Monday, 10 February 2014

Dissecting a phishing scam email

Check out out this email I received today from a friend whose email account has evidently been hijacked:

How are you doing? I am sorry for reaching you rather too late due to the situation of things right now..I'm stranded in Manila(Philippines) and had my bag stolen from me with my passport, mobile phone and personal effects therein. It was a terrible experience for me thank God the embassy has just issued me a temporary passport but I have to pay for a ticket and settle my hotel bills with the Manager before leaving.

I have made contact with my bank but it would take me 3-5 working days to access funds in my account, the bad news is my flight will be leaving very soon and but i am having problems settling the hotel bills. Please let me know if i can count on you i promise to refund the money back as soon as i get back home



The smelly details that aren't quite right:
1) "Hello" - only that, not my name? of course, that makes for easy mass mailing to lots of people on Dianne's email log. The whole lack of detail in the message (no hotel named, no dates, etc) is too deliberately vague.
2) "How are you doing?" That's a rather calm tone for the story that follows.
3) "... due to the situation of things ..." Dianne is more literate than that. Lack of other punctuation looks rather suspicious for someone who is a communications professional.
4) If she was in contact with the Embassy then she would also have been in contact with family who certainly could have provided assistance. Besides, I would be surprised if Dianne would travel alone.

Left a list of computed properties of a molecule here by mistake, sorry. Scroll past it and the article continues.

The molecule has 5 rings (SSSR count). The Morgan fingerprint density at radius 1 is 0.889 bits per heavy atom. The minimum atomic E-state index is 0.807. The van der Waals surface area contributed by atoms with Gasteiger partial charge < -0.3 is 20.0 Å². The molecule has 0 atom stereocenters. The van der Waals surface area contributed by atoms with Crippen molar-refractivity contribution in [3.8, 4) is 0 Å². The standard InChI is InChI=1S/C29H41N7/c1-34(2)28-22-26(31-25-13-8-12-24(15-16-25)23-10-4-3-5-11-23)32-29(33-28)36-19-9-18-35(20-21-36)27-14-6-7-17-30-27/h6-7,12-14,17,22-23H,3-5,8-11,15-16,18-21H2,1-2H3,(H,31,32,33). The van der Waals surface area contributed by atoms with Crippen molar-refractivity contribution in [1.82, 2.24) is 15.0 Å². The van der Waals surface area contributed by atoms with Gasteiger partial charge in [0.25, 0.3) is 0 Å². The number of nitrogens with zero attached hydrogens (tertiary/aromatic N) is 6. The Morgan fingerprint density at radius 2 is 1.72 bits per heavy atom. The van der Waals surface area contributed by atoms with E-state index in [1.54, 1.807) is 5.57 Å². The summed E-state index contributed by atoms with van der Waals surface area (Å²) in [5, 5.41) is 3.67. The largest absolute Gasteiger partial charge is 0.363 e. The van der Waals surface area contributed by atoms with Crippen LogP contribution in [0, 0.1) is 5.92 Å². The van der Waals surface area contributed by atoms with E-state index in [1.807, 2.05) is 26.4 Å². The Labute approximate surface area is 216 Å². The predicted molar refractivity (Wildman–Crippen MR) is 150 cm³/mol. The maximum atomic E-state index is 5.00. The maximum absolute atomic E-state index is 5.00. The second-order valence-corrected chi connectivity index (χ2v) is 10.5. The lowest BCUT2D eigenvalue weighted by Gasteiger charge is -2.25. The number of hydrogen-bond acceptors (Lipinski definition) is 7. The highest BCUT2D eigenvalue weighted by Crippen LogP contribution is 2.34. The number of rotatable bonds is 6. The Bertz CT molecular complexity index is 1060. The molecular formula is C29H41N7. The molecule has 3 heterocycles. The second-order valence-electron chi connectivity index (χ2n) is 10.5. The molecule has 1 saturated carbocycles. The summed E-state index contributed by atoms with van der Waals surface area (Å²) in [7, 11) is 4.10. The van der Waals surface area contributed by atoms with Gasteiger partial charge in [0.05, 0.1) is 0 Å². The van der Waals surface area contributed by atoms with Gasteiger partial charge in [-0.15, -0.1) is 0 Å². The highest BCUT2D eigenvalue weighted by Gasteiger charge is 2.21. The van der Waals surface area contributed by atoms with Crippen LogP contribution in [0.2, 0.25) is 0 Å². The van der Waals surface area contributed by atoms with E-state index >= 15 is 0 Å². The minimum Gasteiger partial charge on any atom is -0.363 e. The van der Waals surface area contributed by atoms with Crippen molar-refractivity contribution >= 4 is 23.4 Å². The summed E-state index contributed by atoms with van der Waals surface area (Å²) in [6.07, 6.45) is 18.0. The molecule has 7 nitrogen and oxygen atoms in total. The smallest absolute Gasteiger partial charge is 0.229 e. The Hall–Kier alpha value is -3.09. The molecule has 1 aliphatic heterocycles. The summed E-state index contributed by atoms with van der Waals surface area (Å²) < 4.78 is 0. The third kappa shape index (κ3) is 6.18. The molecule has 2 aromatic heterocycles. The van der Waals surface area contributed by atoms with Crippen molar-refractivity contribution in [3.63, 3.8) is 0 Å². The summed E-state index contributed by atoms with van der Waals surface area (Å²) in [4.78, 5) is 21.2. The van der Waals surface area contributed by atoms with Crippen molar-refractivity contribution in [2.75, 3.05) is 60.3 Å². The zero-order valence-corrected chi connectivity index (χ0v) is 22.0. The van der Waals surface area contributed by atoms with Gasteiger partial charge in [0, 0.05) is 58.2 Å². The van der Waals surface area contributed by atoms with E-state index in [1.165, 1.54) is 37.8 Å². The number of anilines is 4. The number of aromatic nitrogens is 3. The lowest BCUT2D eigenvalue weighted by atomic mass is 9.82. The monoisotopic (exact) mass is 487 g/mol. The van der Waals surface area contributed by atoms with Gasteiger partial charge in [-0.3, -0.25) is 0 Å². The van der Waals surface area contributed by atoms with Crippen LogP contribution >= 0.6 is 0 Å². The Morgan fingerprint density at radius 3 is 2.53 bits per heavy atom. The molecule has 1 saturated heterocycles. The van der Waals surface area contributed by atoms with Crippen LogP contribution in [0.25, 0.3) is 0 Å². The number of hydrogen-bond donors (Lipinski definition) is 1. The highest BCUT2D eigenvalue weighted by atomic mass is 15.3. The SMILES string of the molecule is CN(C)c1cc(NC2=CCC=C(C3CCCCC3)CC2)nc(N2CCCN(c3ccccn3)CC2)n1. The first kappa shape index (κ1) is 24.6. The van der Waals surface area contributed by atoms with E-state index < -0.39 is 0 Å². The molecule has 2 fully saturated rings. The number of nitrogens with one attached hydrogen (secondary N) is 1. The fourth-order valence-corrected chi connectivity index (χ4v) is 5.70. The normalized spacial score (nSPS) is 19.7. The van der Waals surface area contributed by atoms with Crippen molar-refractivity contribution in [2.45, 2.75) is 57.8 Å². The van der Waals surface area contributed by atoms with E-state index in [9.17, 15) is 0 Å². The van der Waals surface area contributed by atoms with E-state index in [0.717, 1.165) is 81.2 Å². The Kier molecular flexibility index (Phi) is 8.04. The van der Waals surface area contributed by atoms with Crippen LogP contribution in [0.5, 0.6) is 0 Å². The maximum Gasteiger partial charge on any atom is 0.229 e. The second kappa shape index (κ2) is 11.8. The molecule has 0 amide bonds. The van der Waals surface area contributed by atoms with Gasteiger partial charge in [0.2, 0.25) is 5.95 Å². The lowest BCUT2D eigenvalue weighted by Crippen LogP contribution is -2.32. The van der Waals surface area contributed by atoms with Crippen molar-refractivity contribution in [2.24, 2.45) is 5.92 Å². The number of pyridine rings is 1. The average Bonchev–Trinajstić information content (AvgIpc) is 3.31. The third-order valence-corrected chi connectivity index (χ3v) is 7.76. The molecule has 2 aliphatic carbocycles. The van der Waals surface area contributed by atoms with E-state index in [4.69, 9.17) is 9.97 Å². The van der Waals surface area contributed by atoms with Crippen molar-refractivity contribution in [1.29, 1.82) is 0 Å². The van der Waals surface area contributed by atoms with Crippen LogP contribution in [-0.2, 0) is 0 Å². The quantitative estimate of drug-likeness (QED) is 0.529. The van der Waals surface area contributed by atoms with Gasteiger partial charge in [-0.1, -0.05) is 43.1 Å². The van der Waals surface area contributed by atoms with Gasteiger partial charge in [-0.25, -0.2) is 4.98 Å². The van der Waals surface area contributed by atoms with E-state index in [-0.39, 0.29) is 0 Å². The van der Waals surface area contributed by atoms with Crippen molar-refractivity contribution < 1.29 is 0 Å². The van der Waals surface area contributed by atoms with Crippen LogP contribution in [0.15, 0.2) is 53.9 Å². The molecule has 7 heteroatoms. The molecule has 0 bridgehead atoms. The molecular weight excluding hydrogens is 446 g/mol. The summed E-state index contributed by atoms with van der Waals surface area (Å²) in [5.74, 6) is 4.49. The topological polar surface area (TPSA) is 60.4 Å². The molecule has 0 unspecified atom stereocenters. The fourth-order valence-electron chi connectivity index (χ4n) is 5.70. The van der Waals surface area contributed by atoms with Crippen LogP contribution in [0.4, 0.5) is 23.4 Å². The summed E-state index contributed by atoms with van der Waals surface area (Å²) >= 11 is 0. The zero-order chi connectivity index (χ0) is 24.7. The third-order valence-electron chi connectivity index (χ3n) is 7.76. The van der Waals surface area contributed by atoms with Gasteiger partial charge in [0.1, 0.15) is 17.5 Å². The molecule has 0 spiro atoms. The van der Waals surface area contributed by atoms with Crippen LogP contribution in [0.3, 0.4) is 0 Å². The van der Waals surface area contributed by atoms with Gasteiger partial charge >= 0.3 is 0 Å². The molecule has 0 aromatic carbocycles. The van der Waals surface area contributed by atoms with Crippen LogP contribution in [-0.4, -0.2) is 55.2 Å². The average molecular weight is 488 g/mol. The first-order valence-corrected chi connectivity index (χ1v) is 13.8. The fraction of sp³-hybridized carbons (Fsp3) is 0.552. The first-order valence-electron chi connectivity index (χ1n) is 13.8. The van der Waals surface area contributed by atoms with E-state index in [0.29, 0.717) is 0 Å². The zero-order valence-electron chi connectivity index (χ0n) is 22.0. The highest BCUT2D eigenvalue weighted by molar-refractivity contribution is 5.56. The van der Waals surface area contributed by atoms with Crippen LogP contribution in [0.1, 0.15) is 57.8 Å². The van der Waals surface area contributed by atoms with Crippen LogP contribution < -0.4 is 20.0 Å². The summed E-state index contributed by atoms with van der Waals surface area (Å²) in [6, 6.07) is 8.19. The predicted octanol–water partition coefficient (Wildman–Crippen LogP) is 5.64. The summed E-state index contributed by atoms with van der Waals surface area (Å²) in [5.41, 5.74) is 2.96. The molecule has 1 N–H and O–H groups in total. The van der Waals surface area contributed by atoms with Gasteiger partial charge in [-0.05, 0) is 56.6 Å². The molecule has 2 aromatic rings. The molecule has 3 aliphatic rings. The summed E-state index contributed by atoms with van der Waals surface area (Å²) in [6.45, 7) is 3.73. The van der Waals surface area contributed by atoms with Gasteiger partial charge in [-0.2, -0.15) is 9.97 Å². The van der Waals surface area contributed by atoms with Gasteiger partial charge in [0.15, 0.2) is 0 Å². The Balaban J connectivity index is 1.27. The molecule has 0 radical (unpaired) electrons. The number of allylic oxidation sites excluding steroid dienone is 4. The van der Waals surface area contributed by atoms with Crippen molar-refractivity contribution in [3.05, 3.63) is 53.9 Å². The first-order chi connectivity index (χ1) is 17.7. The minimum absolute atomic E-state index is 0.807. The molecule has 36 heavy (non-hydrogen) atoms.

In fact Gmail spotted the scam attempt too and there was a big red warning banner across the message. Even the computer knows better. So, sorry "Dianne", I won't be sending any money today.


Michael James said...

That's a pretty good attempt. There were a number of signs that this email is a fraud as you point out, but I could certainly see this working on some non-trivial fraction of people.

CanadianInvestor said...

MJ, it must be my suspicious, skeptical nature; sometimes a hindrance, but sometimes helpful.

Here's a blog post suggestion for you Michael - maybe the world needs a common sense version of public key cryptography? I had thought of emailing "Dianne" back to ask a question whose answer only she and I would likely know.

Michael James said...

What you describe is usually called a challenge and response. I've used a variant of it that could be considered similar to encryption. When telling my wife one of my passwords over the phone, I said, "the first letter is the third letter of your younger sister's middle name, ...".

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